Edmonton Catholic students, parents must make learning decision for remainder of school year

Parents with students enrolled in the Edmonton Catholic School Division are being asked to make a decision about their children’s learning for the remainder of the school year.

The school division announced Monday that parents have until Oct. 15 to choose between online learning or in-school learning for the rest of the 2020-21 school year.

Originally, the school division told families there would be four opportunities throughout the school year to choose between in-school and online learning. However, the school division said Monday it needs to adjust the initial plan, partly due to the fact the division is experiencing a “shortage of qualified Catholic teachers, especially in specialized programs, as school jurisdictions across the province are all hiring additional teachers.”

“In discussion with our administrators, teachers and in hearing from our departmental support staff, the reconfiguring of staffing and scheduling three more times this academic year would place a tremendous strain on available resources and may have a negative impact on student learning,” chief superintendent Robert Martin said in a media release Monday morning.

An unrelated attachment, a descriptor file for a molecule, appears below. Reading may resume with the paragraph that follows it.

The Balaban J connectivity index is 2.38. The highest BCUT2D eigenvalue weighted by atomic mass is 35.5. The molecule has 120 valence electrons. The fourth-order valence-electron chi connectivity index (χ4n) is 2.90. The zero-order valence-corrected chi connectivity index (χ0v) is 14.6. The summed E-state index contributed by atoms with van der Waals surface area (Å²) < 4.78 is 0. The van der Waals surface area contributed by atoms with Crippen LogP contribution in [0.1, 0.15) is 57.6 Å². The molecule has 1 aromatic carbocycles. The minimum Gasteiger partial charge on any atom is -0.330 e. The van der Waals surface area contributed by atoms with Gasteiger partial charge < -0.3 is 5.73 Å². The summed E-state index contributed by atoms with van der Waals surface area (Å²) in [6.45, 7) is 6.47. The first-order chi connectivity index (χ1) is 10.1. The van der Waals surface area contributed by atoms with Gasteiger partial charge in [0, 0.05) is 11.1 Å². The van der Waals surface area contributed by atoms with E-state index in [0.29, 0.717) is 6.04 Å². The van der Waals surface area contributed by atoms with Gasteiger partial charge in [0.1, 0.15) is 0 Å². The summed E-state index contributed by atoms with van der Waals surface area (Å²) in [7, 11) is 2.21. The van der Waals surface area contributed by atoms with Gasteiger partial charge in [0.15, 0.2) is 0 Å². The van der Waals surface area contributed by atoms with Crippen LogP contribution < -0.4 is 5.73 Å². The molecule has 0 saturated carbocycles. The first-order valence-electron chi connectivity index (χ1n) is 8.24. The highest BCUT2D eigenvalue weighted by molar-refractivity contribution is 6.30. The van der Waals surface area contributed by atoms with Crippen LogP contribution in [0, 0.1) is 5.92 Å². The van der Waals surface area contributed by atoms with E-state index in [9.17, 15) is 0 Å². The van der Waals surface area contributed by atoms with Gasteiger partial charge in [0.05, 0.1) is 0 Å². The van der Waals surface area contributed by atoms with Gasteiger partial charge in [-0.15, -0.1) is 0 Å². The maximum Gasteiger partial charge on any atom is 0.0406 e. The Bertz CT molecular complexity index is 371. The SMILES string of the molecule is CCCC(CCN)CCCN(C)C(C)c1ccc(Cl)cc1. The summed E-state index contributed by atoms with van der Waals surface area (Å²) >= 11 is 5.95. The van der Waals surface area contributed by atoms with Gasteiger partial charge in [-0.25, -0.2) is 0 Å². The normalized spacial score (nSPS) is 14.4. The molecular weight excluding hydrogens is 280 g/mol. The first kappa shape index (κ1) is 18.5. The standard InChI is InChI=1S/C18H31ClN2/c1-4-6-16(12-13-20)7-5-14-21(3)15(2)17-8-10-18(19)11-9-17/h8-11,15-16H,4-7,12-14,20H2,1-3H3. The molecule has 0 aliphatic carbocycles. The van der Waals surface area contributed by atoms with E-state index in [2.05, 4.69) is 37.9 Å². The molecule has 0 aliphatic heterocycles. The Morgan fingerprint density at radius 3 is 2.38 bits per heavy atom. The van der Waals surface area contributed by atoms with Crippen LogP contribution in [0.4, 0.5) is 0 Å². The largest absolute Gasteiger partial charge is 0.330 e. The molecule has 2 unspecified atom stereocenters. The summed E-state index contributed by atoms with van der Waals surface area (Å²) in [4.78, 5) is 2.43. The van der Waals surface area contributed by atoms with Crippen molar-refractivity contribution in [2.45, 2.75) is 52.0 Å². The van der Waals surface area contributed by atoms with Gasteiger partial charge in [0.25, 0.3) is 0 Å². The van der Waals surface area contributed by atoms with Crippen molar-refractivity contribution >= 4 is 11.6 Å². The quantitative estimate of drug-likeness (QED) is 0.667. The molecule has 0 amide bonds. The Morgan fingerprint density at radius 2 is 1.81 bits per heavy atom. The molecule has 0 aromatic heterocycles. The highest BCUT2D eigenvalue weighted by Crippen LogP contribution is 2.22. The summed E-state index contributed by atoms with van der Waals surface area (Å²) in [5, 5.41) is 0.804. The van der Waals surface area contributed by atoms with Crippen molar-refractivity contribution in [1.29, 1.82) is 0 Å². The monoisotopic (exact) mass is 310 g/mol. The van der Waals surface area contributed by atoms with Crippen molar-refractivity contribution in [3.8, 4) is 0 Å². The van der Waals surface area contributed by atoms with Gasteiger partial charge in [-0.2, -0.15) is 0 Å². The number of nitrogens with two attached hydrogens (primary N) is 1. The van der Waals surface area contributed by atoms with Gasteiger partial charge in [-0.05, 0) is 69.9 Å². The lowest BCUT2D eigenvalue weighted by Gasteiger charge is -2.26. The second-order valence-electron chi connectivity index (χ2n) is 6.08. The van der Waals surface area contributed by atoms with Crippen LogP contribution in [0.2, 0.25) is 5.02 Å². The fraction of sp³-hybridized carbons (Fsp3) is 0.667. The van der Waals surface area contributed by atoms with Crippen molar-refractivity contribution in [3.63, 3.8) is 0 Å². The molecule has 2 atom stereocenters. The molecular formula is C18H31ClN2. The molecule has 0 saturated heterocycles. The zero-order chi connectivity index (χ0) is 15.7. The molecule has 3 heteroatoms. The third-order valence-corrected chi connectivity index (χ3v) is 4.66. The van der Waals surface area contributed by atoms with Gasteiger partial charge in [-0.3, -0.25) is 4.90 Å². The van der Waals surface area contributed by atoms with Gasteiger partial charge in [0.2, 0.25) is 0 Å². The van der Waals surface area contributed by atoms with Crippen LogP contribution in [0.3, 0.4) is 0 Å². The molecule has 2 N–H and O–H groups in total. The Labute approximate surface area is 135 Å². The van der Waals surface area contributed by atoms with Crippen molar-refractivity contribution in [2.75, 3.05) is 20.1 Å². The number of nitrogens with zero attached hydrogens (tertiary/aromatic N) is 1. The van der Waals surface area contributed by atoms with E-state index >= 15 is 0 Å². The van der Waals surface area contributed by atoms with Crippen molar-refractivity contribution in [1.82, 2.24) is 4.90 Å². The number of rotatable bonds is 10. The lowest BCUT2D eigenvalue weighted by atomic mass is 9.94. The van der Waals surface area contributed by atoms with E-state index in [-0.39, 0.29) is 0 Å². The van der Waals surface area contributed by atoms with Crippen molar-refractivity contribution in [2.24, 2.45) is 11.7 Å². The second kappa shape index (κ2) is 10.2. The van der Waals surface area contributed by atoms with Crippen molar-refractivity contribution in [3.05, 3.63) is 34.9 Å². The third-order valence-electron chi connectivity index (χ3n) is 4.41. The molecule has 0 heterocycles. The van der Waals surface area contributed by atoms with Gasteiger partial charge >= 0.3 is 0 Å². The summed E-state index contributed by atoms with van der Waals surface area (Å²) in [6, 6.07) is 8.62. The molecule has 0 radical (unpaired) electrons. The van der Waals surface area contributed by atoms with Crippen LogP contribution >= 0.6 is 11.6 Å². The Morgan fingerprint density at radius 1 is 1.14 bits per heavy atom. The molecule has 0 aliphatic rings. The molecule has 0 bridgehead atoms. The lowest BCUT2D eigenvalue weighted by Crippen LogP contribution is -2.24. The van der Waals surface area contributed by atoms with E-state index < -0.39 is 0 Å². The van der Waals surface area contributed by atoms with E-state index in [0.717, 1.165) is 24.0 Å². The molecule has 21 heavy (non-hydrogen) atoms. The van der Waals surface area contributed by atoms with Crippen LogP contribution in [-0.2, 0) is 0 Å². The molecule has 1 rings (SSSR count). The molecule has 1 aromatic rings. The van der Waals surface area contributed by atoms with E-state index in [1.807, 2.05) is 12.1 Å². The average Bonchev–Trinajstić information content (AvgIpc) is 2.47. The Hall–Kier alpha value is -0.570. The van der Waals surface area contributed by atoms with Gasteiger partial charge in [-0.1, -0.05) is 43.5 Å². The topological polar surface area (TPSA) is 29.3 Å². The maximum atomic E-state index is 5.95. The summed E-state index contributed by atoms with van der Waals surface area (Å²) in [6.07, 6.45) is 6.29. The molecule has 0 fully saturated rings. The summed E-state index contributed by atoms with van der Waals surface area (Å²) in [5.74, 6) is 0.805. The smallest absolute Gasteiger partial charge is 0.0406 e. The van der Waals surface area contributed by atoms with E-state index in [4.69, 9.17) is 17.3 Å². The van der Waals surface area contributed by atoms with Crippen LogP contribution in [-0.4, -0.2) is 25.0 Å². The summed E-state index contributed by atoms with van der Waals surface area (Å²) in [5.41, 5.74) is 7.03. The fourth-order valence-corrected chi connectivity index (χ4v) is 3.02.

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Read more: Coronavirus: 28% of Edmonton students enrolled in online school

The school division said the decision was not made lightly.

“Having clearly heard the voice of our teachers and support staff, as well as community stakeholders, like parents and students, we feel it is prudent to make this change,” deputy superintendent Tim Cusack said in the media release.

Read more: Edmonton school divisions lay out online learning plans for those not returning to school

Families enrolled within Edmonton Catholic schools will have access to a link in PowerSchool beginning Monday to make their learning decisions. Decisions must be submitted by Oct. 15 and all staffing and scheduling adjustments will be in place for the start of the second quarter on Nov. 10, the school division said.

“Our goal is to be as minimally disruptive as possible to the continuity of teaching and learning for both students and staff,” Martin said. “Our hope is that, given the circumstances and challenges we are facing, parents will understand why we are reducing the number of opportunities to make a change in learning option to only one more opportunity.”

About 28 per cent of Edmonton Catholic students were registered for online learning for the first term of the school year.

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